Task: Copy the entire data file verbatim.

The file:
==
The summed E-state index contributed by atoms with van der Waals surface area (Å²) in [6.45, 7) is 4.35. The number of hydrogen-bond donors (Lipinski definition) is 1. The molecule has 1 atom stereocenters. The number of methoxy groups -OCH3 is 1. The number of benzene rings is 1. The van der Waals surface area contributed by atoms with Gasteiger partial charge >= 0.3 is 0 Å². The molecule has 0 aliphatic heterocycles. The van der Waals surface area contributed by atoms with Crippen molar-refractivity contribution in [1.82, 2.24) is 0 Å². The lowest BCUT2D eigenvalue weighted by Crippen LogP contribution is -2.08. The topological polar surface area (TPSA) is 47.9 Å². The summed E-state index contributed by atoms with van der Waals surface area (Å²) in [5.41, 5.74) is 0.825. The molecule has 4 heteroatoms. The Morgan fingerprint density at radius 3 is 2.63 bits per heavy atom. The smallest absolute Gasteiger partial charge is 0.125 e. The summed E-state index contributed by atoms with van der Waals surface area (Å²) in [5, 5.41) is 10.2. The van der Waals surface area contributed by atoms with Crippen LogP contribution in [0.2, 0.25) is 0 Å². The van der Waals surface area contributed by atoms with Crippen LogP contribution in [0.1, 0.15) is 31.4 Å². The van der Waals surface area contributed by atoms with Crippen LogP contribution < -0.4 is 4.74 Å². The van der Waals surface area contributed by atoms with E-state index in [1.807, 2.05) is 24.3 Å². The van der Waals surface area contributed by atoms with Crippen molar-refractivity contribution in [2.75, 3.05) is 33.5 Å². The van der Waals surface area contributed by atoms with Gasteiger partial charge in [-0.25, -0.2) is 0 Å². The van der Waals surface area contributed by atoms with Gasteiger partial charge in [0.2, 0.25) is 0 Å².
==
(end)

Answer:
The summed E-state index contributed by atoms with van der Waals surface area (Å²) in [6.45, 7) is 4.35. The number of hydrogen-bond donors (Lipinski definition) is 1. The molecule has 1 atom stereocenters. The number of methoxy groups -OCH3 is 1. The number of benzene rings is 1. The van der Waals surface area contributed by atoms with Gasteiger partial charge >= 0.3 is 0 Å². The molecule has 0 aliphatic heterocycles. The van der Waals surface area contributed by atoms with Crippen molar-refractivity contribution in [1.82, 2.24) is 0 Å². The lowest BCUT2D eigenvalue weighted by Crippen LogP contribution is -2.08. The topological polar surface area (TPSA) is 47.9 Å². The summed E-state index contributed by atoms with van der Waals surface area (Å²) in [5.41, 5.74) is 0.825. The molecule has 4 heteroatoms. The Morgan fingerprint density at radius 3 is 2.63 bits per heavy atom. The smallest absolute Gasteiger partial charge is 0.125 e. The summed E-state index contributed by atoms with van der Waals surface area (Å²) in [5, 5.41) is 10.2. The van der Waals surface area contributed by atoms with Crippen LogP contribution in [0.2, 0.25) is 0 Å². The van der Waals surface area contributed by atoms with Crippen LogP contribution in [0.1, 0.15) is 31.4 Å². The van der Waals surface area contributed by atoms with Crippen LogP contribution < -0.4 is 4.74 Å². The van der Waals surface area contributed by atoms with E-state index in [1.807, 2.05) is 24.3 Å². The van der Waals surface area contributed by atoms with Crippen molar-refractivity contribution in [2.75, 3.05) is 33.5 Å². The van der Waals surface area contributed by atoms with Gasteiger partial charge in [-0.25, -0.2) is 0 Å². The van der Waals surface area contributed by atoms with Gasteiger partial charge in [0.2, 0.25) is 0 Å².